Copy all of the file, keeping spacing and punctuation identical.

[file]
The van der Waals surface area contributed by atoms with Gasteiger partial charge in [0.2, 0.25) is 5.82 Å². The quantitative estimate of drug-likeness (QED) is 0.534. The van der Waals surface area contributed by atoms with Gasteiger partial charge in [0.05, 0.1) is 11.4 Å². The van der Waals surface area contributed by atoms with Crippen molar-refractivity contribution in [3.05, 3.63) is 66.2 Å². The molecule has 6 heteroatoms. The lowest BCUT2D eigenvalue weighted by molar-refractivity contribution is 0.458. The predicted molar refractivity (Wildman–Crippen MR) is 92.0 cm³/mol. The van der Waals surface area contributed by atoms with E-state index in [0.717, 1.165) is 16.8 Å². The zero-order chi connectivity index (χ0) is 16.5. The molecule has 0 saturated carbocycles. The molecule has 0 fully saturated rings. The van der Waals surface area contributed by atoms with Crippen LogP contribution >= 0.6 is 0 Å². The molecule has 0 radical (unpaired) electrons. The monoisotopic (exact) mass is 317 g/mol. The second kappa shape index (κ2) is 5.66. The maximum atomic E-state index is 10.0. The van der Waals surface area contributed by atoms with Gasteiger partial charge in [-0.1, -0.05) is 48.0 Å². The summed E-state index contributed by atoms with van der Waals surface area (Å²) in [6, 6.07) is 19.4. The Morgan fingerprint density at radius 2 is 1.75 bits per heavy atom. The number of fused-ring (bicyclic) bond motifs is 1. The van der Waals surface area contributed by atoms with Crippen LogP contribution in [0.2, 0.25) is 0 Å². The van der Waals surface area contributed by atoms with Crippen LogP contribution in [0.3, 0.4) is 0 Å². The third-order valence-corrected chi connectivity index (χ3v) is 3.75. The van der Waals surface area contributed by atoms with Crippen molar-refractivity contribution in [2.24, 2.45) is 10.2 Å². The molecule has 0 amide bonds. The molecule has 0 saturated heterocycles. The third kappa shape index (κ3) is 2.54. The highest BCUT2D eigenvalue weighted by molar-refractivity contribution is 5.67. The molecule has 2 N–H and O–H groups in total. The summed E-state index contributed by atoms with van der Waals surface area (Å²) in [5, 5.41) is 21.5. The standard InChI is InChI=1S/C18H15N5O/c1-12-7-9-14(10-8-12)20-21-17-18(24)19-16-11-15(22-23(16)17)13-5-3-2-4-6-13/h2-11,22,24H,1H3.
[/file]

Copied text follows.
The van der Waals surface area contributed by atoms with Gasteiger partial charge in [0.2, 0.25) is 5.82 Å². The quantitative estimate of drug-likeness (QED) is 0.534. The van der Waals surface area contributed by atoms with Gasteiger partial charge in [0.05, 0.1) is 11.4 Å². The van der Waals surface area contributed by atoms with Crippen molar-refractivity contribution in [3.05, 3.63) is 66.2 Å². The molecule has 6 heteroatoms. The lowest BCUT2D eigenvalue weighted by molar-refractivity contribution is 0.458. The predicted molar refractivity (Wildman–Crippen MR) is 92.0 cm³/mol. The van der Waals surface area contributed by atoms with E-state index in [0.717, 1.165) is 16.8 Å². The zero-order chi connectivity index (χ0) is 16.5. The molecule has 0 saturated carbocycles. The molecule has 0 fully saturated rings. The van der Waals surface area contributed by atoms with Crippen LogP contribution >= 0.6 is 0 Å². The molecule has 0 radical (unpaired) electrons. The monoisotopic (exact) mass is 317 g/mol. The second kappa shape index (κ2) is 5.66. The maximum atomic E-state index is 10.0. The van der Waals surface area contributed by atoms with Gasteiger partial charge in [-0.1, -0.05) is 48.0 Å². The summed E-state index contributed by atoms with van der Waals surface area (Å²) in [6, 6.07) is 19.4. The Morgan fingerprint density at radius 2 is 1.75 bits per heavy atom. The number of fused-ring (bicyclic) bond motifs is 1. The van der Waals surface area contributed by atoms with Crippen LogP contribution in [0.2, 0.25) is 0 Å². The van der Waals surface area contributed by atoms with Crippen LogP contribution in [0.3, 0.4) is 0 Å². The third-order valence-corrected chi connectivity index (χ3v) is 3.75. The van der Waals surface area contributed by atoms with Crippen molar-refractivity contribution in [2.24, 2.45) is 10.2 Å². The molecule has 0 amide bonds. The molecule has 0 saturated heterocycles. The third kappa shape index (κ3) is 2.54. The highest BCUT2D eigenvalue weighted by molar-refractivity contribution is 5.67. The molecule has 2 N–H and O–H groups in total. The summed E-state index contributed by atoms with van der Waals surface area (Å²) in [5, 5.41) is 21.5. The standard InChI is InChI=1S/C18H15N5O/c1-12-7-9-14(10-8-12)20-21-17-18(24)19-16-11-15(22-23(16)17)13-5-3-2-4-6-13/h2-11,22,24H,1H3.